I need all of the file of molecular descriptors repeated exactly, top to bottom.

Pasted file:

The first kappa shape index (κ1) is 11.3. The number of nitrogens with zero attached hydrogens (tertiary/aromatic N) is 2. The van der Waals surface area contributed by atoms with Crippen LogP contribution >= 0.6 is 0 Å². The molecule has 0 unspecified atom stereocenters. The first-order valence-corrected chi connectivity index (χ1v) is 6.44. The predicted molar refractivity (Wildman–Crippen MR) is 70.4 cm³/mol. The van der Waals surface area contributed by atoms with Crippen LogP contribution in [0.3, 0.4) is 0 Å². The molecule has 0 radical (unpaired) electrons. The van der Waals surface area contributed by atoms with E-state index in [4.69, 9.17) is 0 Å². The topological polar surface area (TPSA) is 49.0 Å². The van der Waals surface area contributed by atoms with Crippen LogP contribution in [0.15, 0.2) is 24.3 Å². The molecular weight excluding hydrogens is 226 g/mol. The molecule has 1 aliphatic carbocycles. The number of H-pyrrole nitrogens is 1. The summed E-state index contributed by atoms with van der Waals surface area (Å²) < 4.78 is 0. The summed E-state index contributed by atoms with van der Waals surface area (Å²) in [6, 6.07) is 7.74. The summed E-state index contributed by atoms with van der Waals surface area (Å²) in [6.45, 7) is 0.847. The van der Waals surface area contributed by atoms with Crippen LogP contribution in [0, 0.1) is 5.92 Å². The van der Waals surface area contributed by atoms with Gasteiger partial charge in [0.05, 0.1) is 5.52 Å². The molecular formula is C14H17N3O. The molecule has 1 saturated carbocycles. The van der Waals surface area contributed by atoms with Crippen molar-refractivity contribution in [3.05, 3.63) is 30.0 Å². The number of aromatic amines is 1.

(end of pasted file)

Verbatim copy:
The first kappa shape index (κ1) is 11.3. The number of nitrogens with zero attached hydrogens (tertiary/aromatic N) is 2. The van der Waals surface area contributed by atoms with Crippen LogP contribution >= 0.6 is 0 Å². The molecule has 0 unspecified atom stereocenters. The first-order valence-corrected chi connectivity index (χ1v) is 6.44. The predicted molar refractivity (Wildman–Crippen MR) is 70.4 cm³/mol. The van der Waals surface area contributed by atoms with Crippen LogP contribution in [0.3, 0.4) is 0 Å². The molecule has 0 radical (unpaired) electrons. The van der Waals surface area contributed by atoms with E-state index in [4.69, 9.17) is 0 Å². The topological polar surface area (TPSA) is 49.0 Å². The van der Waals surface area contributed by atoms with Crippen LogP contribution in [0.15, 0.2) is 24.3 Å². The molecular weight excluding hydrogens is 226 g/mol. The molecule has 1 aliphatic carbocycles. The number of H-pyrrole nitrogens is 1. The summed E-state index contributed by atoms with van der Waals surface area (Å²) < 4.78 is 0. The summed E-state index contributed by atoms with van der Waals surface area (Å²) in [6, 6.07) is 7.74. The summed E-state index contributed by atoms with van der Waals surface area (Å²) in [6.45, 7) is 0.847. The van der Waals surface area contributed by atoms with Crippen LogP contribution in [0, 0.1) is 5.92 Å². The van der Waals surface area contributed by atoms with Gasteiger partial charge in [0.05, 0.1) is 5.52 Å². The molecular formula is C14H17N3O. The molecule has 1 saturated carbocycles. The van der Waals surface area contributed by atoms with Crippen molar-refractivity contribution in [3.05, 3.63) is 30.0 Å². The number of aromatic amines is 1.